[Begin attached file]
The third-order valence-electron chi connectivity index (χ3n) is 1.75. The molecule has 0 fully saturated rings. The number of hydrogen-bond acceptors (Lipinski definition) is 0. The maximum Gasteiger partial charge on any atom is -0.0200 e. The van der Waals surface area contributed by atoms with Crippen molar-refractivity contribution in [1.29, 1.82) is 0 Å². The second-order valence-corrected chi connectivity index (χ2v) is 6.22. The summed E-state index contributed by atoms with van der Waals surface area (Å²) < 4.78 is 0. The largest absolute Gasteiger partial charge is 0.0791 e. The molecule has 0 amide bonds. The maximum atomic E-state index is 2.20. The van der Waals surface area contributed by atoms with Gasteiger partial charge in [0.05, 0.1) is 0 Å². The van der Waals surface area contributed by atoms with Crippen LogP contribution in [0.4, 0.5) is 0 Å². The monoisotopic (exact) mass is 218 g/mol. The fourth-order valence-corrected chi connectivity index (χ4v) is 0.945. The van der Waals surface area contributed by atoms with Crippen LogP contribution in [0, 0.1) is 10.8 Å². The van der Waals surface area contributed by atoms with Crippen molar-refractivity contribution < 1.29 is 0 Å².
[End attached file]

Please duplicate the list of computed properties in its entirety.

The third-order valence-electron chi connectivity index (χ3n) is 1.75. The molecule has 0 fully saturated rings. The number of hydrogen-bond acceptors (Lipinski definition) is 0. The maximum Gasteiger partial charge on any atom is -0.0200 e. The van der Waals surface area contributed by atoms with Crippen molar-refractivity contribution in [1.29, 1.82) is 0 Å². The second-order valence-corrected chi connectivity index (χ2v) is 6.22. The summed E-state index contributed by atoms with van der Waals surface area (Å²) < 4.78 is 0. The largest absolute Gasteiger partial charge is 0.0791 e. The molecule has 0 amide bonds. The maximum atomic E-state index is 2.20. The van der Waals surface area contributed by atoms with Gasteiger partial charge in [0.05, 0.1) is 0 Å². The van der Waals surface area contributed by atoms with Crippen LogP contribution in [0.4, 0.5) is 0 Å². The monoisotopic (exact) mass is 218 g/mol. The fourth-order valence-corrected chi connectivity index (χ4v) is 0.945. The van der Waals surface area contributed by atoms with Crippen LogP contribution in [0, 0.1) is 10.8 Å². The van der Waals surface area contributed by atoms with Crippen molar-refractivity contribution < 1.29 is 0 Å².